The restitution debate emerged after World War II, with two major triggers. One was the end of European colonialism and the emergence of postcolonial cultural nationalism, which resulted in postcolonial nation-states seeking control of their cultural heritage and demanding various forms of reparation. The other was Nazi Germany’s looting of European museums and Jewish-owned private collections during the war. Curtailing the illicit trade in cultural property, which was and still is a problem, globally, became a major preoccupation of UNESCO, which was established in 1945, and its various treaties and conventions on the subject have provided a regulatory framework and offer legal and ethical guidance in such matters (although these are not universally signed and adopted by member states).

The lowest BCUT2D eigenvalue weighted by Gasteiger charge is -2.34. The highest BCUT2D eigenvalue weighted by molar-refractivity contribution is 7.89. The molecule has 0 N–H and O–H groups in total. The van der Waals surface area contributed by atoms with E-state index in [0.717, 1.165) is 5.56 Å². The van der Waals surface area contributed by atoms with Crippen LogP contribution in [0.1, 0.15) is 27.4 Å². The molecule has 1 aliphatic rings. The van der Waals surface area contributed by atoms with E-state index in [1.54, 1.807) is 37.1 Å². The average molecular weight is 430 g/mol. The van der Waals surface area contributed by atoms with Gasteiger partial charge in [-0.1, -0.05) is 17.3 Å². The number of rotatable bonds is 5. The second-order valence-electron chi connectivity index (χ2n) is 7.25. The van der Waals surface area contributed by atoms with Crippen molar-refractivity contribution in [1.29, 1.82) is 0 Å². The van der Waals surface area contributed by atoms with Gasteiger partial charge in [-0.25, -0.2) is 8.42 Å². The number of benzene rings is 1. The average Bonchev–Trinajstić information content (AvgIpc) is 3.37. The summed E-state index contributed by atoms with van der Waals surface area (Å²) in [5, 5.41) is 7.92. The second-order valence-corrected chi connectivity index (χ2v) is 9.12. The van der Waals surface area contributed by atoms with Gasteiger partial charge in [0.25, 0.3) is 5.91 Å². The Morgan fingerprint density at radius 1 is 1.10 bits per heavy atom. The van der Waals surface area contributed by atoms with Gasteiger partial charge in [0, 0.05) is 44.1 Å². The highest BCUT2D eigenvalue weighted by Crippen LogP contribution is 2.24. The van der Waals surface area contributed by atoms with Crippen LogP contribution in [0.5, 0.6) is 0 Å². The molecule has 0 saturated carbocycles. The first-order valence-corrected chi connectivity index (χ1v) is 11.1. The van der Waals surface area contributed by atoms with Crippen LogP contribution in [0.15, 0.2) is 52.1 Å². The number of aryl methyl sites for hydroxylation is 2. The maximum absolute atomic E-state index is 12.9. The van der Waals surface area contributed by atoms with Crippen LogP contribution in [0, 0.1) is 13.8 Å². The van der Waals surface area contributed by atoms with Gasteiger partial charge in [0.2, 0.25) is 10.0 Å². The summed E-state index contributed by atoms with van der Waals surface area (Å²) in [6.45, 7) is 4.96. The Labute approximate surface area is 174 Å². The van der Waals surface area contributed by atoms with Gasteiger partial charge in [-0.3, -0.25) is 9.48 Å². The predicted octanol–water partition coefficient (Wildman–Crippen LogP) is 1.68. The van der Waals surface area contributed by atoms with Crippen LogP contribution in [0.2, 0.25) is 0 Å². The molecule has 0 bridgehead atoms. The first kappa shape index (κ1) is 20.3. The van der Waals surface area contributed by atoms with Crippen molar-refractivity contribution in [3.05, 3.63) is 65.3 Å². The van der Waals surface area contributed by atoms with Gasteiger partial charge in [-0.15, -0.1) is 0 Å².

The restitution debate is indeed a global discussion, with mounting pressures, which involves all former colonizers and colonized world areas, and other communities that have suffered from cultural, social, and political exploitation. The governor of Rapa Nui (Easter Island) has, for instance, requested the return of two of its Moai statues from the British Museum. Another such sculpture was just returned to Rapa Nui from the National Museum of Natural History in Santiago de Chile. As this example illustrates, restitution also takes place within certain nation-states and for instance also involves the return of Native American objects, especially objects with sacred significance, to the First Nations that produced them in the USA and Canada. It is a debate in which the Caribbean should take a more active interest, with clear, consensus-based strategies and policies about what needs to be done to secure those parts of the region’s material heritage that may be in inappropriate hands and places.